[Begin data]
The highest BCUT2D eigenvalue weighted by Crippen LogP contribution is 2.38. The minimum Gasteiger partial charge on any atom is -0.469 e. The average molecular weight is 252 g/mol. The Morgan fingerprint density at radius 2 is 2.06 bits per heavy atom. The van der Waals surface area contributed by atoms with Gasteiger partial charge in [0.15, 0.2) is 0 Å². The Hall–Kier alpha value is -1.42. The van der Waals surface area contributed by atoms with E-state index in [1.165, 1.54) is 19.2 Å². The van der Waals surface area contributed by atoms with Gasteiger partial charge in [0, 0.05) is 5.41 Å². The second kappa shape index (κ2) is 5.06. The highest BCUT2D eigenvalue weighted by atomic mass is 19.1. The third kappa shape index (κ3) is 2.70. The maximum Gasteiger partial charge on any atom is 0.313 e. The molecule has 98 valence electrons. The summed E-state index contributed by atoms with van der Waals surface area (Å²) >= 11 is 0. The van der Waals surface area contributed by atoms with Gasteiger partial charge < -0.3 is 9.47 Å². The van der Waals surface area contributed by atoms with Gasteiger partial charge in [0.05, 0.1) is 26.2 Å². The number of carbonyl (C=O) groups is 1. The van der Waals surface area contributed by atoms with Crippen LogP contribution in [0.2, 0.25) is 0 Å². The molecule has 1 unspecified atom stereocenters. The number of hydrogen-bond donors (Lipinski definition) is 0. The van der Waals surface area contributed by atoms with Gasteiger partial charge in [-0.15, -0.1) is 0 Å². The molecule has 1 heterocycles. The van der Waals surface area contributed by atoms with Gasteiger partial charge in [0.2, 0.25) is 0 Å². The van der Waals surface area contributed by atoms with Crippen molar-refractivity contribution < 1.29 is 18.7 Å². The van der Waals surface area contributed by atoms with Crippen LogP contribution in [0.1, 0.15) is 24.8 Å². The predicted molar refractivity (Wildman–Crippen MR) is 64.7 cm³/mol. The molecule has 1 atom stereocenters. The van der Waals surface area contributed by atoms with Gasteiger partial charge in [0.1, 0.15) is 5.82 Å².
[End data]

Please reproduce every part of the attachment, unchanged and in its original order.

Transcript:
The highest BCUT2D eigenvalue weighted by Crippen LogP contribution is 2.38. The minimum Gasteiger partial charge on any atom is -0.469 e. The average molecular weight is 252 g/mol. The Morgan fingerprint density at radius 2 is 2.06 bits per heavy atom. The van der Waals surface area contributed by atoms with Gasteiger partial charge in [0.15, 0.2) is 0 Å². The Hall–Kier alpha value is -1.42. The van der Waals surface area contributed by atoms with E-state index in [1.165, 1.54) is 19.2 Å². The van der Waals surface area contributed by atoms with Gasteiger partial charge in [0, 0.05) is 5.41 Å². The second kappa shape index (κ2) is 5.06. The highest BCUT2D eigenvalue weighted by atomic mass is 19.1. The third kappa shape index (κ3) is 2.70. The maximum Gasteiger partial charge on any atom is 0.313 e. The molecule has 98 valence electrons. The summed E-state index contributed by atoms with van der Waals surface area (Å²) >= 11 is 0. The van der Waals surface area contributed by atoms with Gasteiger partial charge < -0.3 is 9.47 Å². The van der Waals surface area contributed by atoms with Gasteiger partial charge in [0.05, 0.1) is 26.2 Å². The number of carbonyl (C=O) groups is 1. The van der Waals surface area contributed by atoms with Crippen LogP contribution in [0.2, 0.25) is 0 Å². The molecule has 1 unspecified atom stereocenters. The number of hydrogen-bond donors (Lipinski definition) is 0. The van der Waals surface area contributed by atoms with Gasteiger partial charge in [-0.15, -0.1) is 0 Å². The molecule has 1 heterocycles. The van der Waals surface area contributed by atoms with Gasteiger partial charge in [0.2, 0.25) is 0 Å². The van der Waals surface area contributed by atoms with Crippen molar-refractivity contribution < 1.29 is 18.7 Å². The van der Waals surface area contributed by atoms with Crippen LogP contribution in [0.1, 0.15) is 24.8 Å². The predicted molar refractivity (Wildman–Crippen MR) is 64.7 cm³/mol. The molecule has 1 atom stereocenters. The van der Waals surface area contributed by atoms with Gasteiger partial charge in [0.1, 0.15) is 5.82 Å².